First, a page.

19th Century Special Occasions
In the nineteenth century, there were fewer special occasions to mark a person’s growing up, as pathways to adulthood were less clearly demarcated. Rather than attending school dances, Fairfield’s adolescents were more likely to socialize with the community at large. Courtship generally took place in settings oriented around family and neighbors, such as picnics, concerts, and fairs sponsored by churches, school programs, or “balls” held at private homes and halls. Depending on the season, there might be sleighing or skating parties, clambakes or oyster suppers, and celebrations such as spinning, quilting, or wood cutting bees, where neighbors gathered to work together.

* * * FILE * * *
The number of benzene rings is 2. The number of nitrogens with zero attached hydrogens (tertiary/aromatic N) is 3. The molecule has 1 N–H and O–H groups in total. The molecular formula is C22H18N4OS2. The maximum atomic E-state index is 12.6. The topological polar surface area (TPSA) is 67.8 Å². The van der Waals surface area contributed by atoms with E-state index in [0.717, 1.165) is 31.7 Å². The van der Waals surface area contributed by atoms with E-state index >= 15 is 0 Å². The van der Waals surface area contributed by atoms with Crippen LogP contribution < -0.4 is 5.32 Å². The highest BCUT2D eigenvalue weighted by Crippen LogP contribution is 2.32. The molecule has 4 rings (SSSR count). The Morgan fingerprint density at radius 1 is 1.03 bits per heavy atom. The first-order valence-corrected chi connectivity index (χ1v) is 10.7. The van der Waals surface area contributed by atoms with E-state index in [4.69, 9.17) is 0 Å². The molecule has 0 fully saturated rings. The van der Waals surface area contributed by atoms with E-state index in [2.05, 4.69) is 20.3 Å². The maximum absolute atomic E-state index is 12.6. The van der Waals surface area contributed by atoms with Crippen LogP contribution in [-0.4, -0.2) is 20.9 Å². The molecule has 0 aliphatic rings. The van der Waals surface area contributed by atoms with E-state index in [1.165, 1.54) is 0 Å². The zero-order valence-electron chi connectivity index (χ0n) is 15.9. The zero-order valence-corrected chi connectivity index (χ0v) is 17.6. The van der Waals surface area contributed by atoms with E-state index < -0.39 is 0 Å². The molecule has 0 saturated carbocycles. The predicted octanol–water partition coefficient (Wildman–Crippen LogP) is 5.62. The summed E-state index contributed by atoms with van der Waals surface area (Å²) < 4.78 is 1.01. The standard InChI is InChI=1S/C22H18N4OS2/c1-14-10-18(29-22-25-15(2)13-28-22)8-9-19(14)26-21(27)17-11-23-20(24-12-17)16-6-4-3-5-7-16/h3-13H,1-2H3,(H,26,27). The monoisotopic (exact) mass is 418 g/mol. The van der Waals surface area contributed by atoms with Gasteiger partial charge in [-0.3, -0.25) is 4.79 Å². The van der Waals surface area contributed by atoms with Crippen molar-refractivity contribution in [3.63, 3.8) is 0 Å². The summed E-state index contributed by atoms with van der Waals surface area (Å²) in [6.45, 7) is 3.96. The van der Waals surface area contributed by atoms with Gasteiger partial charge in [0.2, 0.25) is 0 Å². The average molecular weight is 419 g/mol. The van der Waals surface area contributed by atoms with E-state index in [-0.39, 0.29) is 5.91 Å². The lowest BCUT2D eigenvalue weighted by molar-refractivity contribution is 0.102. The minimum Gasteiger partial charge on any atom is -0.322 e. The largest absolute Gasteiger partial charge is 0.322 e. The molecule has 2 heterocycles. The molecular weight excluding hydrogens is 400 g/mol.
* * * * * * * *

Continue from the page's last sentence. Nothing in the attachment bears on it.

“…I went to Fairfield Woods to engage a fiddler,…we had an Oyster Frolic in Lockwood’s Swamp and in the evening a ball at John Hull’s” (Hull Sherwood, 1812)
“Last evening was a Ball at Mrs. Pike’s Ballroom attended by about 50 gentlemen and ladies. There has been 2 plays performed at Mrs. Pike’s this winter…” (Jonathan Bulkley, 1817)
“Today I raise the main body of my house with about 40 men. The frame comes together jointly and after which the air resounds with Huzza for every tongue…I provide a field for ball playing until supper is ready – we have a good Pot Pie…The principal part tarry in the evening and drink grog and sing by the spirit of it.” (Hull Sherwood, 1816)